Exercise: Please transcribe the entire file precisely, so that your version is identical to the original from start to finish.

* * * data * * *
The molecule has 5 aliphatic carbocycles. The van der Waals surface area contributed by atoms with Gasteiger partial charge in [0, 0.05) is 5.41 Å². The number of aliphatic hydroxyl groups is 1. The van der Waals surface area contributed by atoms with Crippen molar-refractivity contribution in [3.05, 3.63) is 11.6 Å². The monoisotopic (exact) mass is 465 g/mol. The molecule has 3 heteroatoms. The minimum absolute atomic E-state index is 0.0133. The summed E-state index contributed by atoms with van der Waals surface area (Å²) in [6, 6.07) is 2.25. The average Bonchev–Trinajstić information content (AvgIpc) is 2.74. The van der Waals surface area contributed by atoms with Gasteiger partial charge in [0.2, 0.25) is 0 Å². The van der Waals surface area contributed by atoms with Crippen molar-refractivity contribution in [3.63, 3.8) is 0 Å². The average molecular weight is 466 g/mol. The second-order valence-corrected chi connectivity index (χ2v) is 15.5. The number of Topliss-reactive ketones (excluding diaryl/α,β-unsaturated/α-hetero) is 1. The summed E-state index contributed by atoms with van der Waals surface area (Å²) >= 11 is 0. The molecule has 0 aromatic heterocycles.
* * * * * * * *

The molecule has 5 aliphatic carbocycles. The van der Waals surface area contributed by atoms with Gasteiger partial charge in [0, 0.05) is 5.41 Å². The number of aliphatic hydroxyl groups is 1. The van der Waals surface area contributed by atoms with Crippen molar-refractivity contribution in [3.05, 3.63) is 11.6 Å². The monoisotopic (exact) mass is 465 g/mol. The molecule has 3 heteroatoms. The minimum absolute atomic E-state index is 0.0133. The summed E-state index contributed by atoms with van der Waals surface area (Å²) in [6, 6.07) is 2.25. The average Bonchev–Trinajstić information content (AvgIpc) is 2.74. The van der Waals surface area contributed by atoms with Gasteiger partial charge in [0.2, 0.25) is 0 Å². The van der Waals surface area contributed by atoms with Crippen molar-refractivity contribution in [3.63, 3.8) is 0 Å². The average molecular weight is 466 g/mol. The second-order valence-corrected chi connectivity index (χ2v) is 15.5. The number of Topliss-reactive ketones (excluding diaryl/α,β-unsaturated/α-hetero) is 1. The summed E-state index contributed by atoms with van der Waals surface area (Å²) >= 11 is 0. The molecule has 0 aromatic heterocycles.